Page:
1228. Haliastur indus.
The Brahminy Kite.
(Fig. 79, p. 312.) Falco indus, Bodd. Tabl. Pl. Enl. p. 25 (1783). Falco pondicerianus, Gm. Syst. Nat. i, p. 265 (1788). Haliastur indus, Blyth, Cat. p. 31; Horsf. & M. Cat. i, p. 57; Jerdon, B. I. i, p. 101; Hume, Rough Notes, p. 316; Stoliczka, J. A. S. B. xxxvii, pt. 2, p. 16; xii, pt. 2, p. 230; King, J. A. S. B. xxxvii, pt. 2, pp. 210, 213; Godw.-Aust. J. A. S. B. xxxix, pt. 2, p. 93; Hume, N. & B. p. 51; id. S. F. i, p. 160 ; Barney, ibid. p. 496; A. Anderson, P. Z. S. 1872, p. 79; Hayes Lloyd, Ibis, 1873, p. 405; Sharpe, Cat. B. M. i, p. 313 ; Butler, S. F. iii, p. 448 ; ix, p. 374; Fair-bank, S. F. v, p. 392; Hume & Dav. S. F. vi, p. 22; Davidson & Wend. S. F. vii, p. 75; Ball, ibid. p. 200; Cripps, ibid. p. 251; Gurney, Ibis, 1878, p. 460; Hume, Cat. no. 55 ; Scully, S. F. viii, p. 227; Legge, Birds Ceyl. p. 76; Vidal, S. F. ix, p. 34; Bingham, ibid. p. 145; Reid, S. F. x, p. 12; Davison, ibid. p. 340; Oates, B. B. ii, p. 201; Murray, Vert. Zool. Sind, p. 90; Barnes, Birds Bom. p. 54; Hume, S. F. xi, p. 15; Oates, in Hume's N. & E. 2nd ed. iii, p. 170.
The Maroon-backed Kite, Jerdon; Brahmani Chil, Sankar Chil, Dhobia-Chil, Bu-mubdrik, H.; Khemankari, Sansc.; Garuda, Can; Garud-alawa, Garuda martaru, Tel.; Clem Prandu, Tam (Ceylon); Shemberrid, Yerkli; Pis Genoa, Gond.; Zoon-koun-byoo, Burm.
Coloration. Adult. Whole head, neck, and lower parts down to the middle of the abdomen white, each feather with a dark brown shaft-line; primaries black, except the basal portions of the inner webs, which, like the rest of the plumage above and below, are chestnut, paler and duller on the lower surface of the quills, greater under wing-coverts, and tail-feathers ; the shafts of the body-feathers and upper and lower wing-coverts sometimes, not always, dark brown or black; end of tail whitish. There are sometimes indistinct narrow black cross-bars on the inner webs of some of the tail-feathers and secondary quills.
Young birds are brown above, the crown and hind-neck paler and with pale tawny shaft-stripes near the ends, and pale ends to the back-feathers and wing-coverts; ear-coverts dark brown; primaries black, secondaries and tail-feathers very dark brown; lower parts rufous-brown, throat and abdomen paler; breast-feathers with tawny shaft-stripes, abdomen and lower tail-coverts with black shafts.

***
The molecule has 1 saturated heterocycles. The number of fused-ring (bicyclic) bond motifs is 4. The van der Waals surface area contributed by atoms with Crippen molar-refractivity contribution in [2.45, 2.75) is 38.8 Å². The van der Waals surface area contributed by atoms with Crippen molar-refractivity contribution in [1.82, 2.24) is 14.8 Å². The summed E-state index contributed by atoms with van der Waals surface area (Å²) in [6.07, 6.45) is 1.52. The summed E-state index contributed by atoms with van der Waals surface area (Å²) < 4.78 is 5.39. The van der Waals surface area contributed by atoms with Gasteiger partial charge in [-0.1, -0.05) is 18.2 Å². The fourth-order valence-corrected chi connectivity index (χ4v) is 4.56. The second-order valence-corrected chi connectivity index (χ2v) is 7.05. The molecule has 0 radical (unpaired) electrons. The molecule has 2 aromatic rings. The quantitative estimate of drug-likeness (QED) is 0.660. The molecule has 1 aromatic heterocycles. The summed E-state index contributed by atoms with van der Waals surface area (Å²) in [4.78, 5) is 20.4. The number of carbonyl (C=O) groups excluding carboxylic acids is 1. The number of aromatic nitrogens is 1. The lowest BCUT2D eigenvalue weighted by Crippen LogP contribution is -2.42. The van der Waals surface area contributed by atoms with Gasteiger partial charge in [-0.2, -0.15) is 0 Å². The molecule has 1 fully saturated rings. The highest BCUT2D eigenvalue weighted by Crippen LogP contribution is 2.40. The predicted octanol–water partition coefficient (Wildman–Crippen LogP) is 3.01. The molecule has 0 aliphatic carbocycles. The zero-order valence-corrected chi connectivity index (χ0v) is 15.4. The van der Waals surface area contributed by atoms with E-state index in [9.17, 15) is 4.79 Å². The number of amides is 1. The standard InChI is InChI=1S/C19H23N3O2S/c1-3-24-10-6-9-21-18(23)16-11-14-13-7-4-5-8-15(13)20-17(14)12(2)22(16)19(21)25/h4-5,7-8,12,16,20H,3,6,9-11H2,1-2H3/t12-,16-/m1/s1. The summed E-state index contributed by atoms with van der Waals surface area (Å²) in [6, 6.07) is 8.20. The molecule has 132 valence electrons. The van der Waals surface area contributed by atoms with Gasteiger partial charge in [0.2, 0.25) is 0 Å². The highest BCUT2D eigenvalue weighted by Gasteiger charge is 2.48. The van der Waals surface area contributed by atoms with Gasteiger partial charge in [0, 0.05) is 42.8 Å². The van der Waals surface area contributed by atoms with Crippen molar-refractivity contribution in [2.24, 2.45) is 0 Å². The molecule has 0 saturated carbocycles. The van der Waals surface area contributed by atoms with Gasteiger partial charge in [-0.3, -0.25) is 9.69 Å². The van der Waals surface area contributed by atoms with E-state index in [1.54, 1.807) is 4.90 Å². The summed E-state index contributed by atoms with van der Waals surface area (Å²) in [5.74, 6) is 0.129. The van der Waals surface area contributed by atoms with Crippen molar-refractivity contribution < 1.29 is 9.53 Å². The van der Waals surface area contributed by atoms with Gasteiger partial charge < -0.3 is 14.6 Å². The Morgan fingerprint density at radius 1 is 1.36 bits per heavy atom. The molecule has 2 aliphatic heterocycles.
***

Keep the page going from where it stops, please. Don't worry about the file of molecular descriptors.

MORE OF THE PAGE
In the next plumage, assumed in autumn apparently without any complete moult, the head, neck, and breast are pale brown, tinted rufous and black-shafted; the rest of the upper plumage brown, mixed with some white on the wing-coverts and secondary quills; lower abdomen dull rufous. From this plumage the birds moult into the adult dress in winter.
Bill bluish horn; cere yellowish; iris brown; legs and feet greenish yellow (Legge').
Length of female about 19; tail 8.5 ; wing 15 ; tarsus 2; mid-toe without claw 1.5 ; bill from gape 1.4. Males very little less.
Distribution. Throughout India, Ceylon, and Burma, common on the sea-coast, and near rivers, marshes, and large tanks, rare in the drier parts of the country and in hill forest. This bird does not range further to the westward; eastward it is found in China, Cochin-China, Siam, and the Malay Peninsula; and closely allied forms or subspecies known as H. intermedium and H. gerrenera with the dark stripes very narrow in the first and wanting in the second, are found throughout the Malay Archipelago and Northern Australia.
Habits, &c. The Brahminy Kite shows considerable resemblance to the Common Kite in its flight and habits, especially in seizing its food in its claws during a swoop, but it is rarely seen away from water. It abounds in Calcutta and many other ports, perching on the rigging of ships and feeding on refuse thrown overboard. It also picks small fish off the surface of the water with its claws, and captures frogs or crabs in paddy-fields and marshes. At other times it feeds on insects, or robs Crows or Kites. Small birds are seldom assailed by it unless sickly or weak, but Mr. Rainey saw a Brahminy Kite kill and eat a Kingfisher (Alcedo ispida) that had carried off a small fish on which the Kite was in the act of stooping. The cry is Kite-like, ft peculiar squealing sound, uttered on the wing. The breeding-season is from December to February to the southward, later in Northern India, and two eggs, or occasionally three, are laid in a stick-nest placed on a tree and sometimes lined with leaves or other material. The eggs are greyish white, unspotted or scantily speckled or blotched with reddish brown, and measure about 2.02 by 1.65.
The name of Brahminy Kite is due to the association of this bird with Vishnu.